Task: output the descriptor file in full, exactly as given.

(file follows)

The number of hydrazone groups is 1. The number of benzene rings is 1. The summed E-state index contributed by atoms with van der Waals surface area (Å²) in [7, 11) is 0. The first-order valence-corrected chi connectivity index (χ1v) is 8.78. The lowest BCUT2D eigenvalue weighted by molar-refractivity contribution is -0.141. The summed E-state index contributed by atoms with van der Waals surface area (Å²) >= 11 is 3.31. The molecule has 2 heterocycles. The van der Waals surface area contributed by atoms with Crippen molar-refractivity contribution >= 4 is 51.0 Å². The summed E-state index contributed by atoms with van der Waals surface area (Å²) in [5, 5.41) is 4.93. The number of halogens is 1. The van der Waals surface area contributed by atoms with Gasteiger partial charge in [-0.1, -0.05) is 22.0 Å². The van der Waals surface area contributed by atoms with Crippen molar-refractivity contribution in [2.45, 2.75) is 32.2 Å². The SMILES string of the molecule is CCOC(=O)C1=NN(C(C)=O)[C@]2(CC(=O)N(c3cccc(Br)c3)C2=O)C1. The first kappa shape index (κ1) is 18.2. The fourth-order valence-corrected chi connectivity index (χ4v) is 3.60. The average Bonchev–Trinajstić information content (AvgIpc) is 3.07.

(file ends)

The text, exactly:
The number of hydrazone groups is 1. The number of benzene rings is 1. The summed E-state index contributed by atoms with van der Waals surface area (Å²) in [7, 11) is 0. The first-order valence-corrected chi connectivity index (χ1v) is 8.78. The lowest BCUT2D eigenvalue weighted by molar-refractivity contribution is -0.141. The summed E-state index contributed by atoms with van der Waals surface area (Å²) >= 11 is 3.31. The molecule has 2 heterocycles. The van der Waals surface area contributed by atoms with Crippen molar-refractivity contribution >= 4 is 51.0 Å². The summed E-state index contributed by atoms with van der Waals surface area (Å²) in [5, 5.41) is 4.93. The number of halogens is 1. The van der Waals surface area contributed by atoms with Gasteiger partial charge in [-0.1, -0.05) is 22.0 Å². The van der Waals surface area contributed by atoms with Crippen molar-refractivity contribution in [2.45, 2.75) is 32.2 Å². The SMILES string of the molecule is CCOC(=O)C1=NN(C(C)=O)[C@]2(CC(=O)N(c3cccc(Br)c3)C2=O)C1. The first kappa shape index (κ1) is 18.2. The fourth-order valence-corrected chi connectivity index (χ4v) is 3.60. The average Bonchev–Trinajstić information content (AvgIpc) is 3.07.